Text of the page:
rtel wrote on Wednesday, February 11, 2015:
configMINIMAL_STACK_SIZE is only used by the kernel to set the size of the stack used by the idle task - although it is used extensively in the demo applications just for convenience. How big it needs to be depends on what the idle task is doing. The value from the demo application is, in the majority of cases at least, assuming you don’t have an idle hook function defined. If you are adding your own code to the idle task though a hook function then it will need to be much bigger. If you are calling functions such as sprintf(), especially if using GCC, then it will need to be much bigger.
We really need to add the “how do I know the maximum stack size” question to the FAQ as it is asked so often. The answer is, the same way you would in any C program. Each function call nesting depth, or each stack variable you use, will add to the stack requirement. You can of course calculate it by finding the path through your code that maximises it, but (other than in safety critical applications) I have never done that - much easier to estimate - then if the stack overflow hook gets hit increase it, and if the stack overflow hook does not get hit, use uxTaskGetstackHighWaterMark() to see how much stack has never actually been used, and adjust accordingly (you can also get the high watermark from FreeRTOS kernel aware plug-ins).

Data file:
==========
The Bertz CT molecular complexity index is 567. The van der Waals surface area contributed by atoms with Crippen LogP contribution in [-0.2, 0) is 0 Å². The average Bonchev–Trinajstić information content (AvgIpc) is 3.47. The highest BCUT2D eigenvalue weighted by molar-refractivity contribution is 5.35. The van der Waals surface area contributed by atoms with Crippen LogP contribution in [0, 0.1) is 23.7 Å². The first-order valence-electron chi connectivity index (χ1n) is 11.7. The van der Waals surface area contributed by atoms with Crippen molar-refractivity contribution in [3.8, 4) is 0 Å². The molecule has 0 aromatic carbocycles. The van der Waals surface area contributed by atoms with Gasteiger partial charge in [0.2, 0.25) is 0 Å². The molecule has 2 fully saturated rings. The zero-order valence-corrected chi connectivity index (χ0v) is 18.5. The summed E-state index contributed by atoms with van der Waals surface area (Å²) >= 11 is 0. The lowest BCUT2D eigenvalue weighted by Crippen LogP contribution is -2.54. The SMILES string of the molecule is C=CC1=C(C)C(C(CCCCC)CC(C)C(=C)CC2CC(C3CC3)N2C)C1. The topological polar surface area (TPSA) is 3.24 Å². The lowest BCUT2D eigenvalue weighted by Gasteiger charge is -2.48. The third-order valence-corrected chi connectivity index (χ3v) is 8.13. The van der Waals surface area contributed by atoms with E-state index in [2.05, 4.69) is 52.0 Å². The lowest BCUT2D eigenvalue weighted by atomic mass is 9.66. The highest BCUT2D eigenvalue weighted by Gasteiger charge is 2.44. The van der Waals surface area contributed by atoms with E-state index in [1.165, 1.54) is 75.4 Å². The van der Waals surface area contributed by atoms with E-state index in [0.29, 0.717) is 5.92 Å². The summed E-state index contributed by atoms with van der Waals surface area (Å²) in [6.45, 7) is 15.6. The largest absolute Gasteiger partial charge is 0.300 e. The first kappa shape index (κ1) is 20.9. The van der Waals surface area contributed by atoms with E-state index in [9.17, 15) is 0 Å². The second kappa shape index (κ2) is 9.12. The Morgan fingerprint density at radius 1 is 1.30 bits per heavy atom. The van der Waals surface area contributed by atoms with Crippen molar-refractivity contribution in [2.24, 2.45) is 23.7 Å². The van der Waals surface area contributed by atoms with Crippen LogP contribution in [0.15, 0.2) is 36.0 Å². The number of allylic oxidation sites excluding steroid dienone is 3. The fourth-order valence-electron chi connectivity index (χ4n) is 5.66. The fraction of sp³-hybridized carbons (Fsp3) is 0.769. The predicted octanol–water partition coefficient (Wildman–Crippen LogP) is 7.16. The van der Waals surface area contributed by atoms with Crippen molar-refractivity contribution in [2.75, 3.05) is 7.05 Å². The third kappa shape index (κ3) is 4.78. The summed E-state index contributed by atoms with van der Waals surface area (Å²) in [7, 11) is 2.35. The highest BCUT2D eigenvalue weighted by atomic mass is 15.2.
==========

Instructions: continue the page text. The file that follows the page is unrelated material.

The context switch time only makes sense in cpu cycles, not in real time, so turn off stack overflow protection, ensure no trace macros are defined, ensure run-time stats are not being gathered, ensure configASSERT() is not defined, then set a break point on entry of the context switch function and a break point on the end of the function and measure the difference in CPU cycles (assuming that information is given to you by your development environment - otherwise you will have to count yourself, and that will take a long time).